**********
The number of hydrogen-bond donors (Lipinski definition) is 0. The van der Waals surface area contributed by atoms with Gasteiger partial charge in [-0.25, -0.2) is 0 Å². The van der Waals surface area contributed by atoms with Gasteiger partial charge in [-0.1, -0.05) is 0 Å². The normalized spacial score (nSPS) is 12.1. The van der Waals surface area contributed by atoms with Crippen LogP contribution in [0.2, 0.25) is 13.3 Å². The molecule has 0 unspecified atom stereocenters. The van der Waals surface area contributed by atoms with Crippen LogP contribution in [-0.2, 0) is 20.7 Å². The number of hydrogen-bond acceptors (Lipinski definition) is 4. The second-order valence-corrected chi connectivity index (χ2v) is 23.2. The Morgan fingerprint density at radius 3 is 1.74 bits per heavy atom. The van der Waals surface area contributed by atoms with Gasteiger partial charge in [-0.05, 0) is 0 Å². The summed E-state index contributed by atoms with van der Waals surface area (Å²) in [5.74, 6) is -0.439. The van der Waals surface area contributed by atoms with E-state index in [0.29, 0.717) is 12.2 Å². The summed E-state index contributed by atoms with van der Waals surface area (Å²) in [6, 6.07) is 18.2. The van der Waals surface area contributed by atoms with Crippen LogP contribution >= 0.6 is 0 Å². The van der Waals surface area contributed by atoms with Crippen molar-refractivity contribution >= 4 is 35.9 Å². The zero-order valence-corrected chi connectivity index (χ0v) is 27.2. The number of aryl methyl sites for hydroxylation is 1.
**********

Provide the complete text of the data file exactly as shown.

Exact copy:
The number of hydrogen-bond donors (Lipinski definition) is 0. The van der Waals surface area contributed by atoms with Gasteiger partial charge in [-0.25, -0.2) is 0 Å². The van der Waals surface area contributed by atoms with Gasteiger partial charge in [-0.1, -0.05) is 0 Å². The normalized spacial score (nSPS) is 12.1. The van der Waals surface area contributed by atoms with Crippen LogP contribution in [0.2, 0.25) is 13.3 Å². The molecule has 0 unspecified atom stereocenters. The van der Waals surface area contributed by atoms with Crippen LogP contribution in [-0.2, 0) is 20.7 Å². The number of hydrogen-bond acceptors (Lipinski definition) is 4. The second-order valence-corrected chi connectivity index (χ2v) is 23.2. The Morgan fingerprint density at radius 3 is 1.74 bits per heavy atom. The van der Waals surface area contributed by atoms with Gasteiger partial charge in [-0.05, 0) is 0 Å². The summed E-state index contributed by atoms with van der Waals surface area (Å²) in [5.74, 6) is -0.439. The van der Waals surface area contributed by atoms with E-state index in [0.29, 0.717) is 12.2 Å². The summed E-state index contributed by atoms with van der Waals surface area (Å²) in [6, 6.07) is 18.2. The van der Waals surface area contributed by atoms with Crippen LogP contribution >= 0.6 is 0 Å². The van der Waals surface area contributed by atoms with Crippen molar-refractivity contribution >= 4 is 35.9 Å². The zero-order valence-corrected chi connectivity index (χ0v) is 27.2. The number of aryl methyl sites for hydroxylation is 1.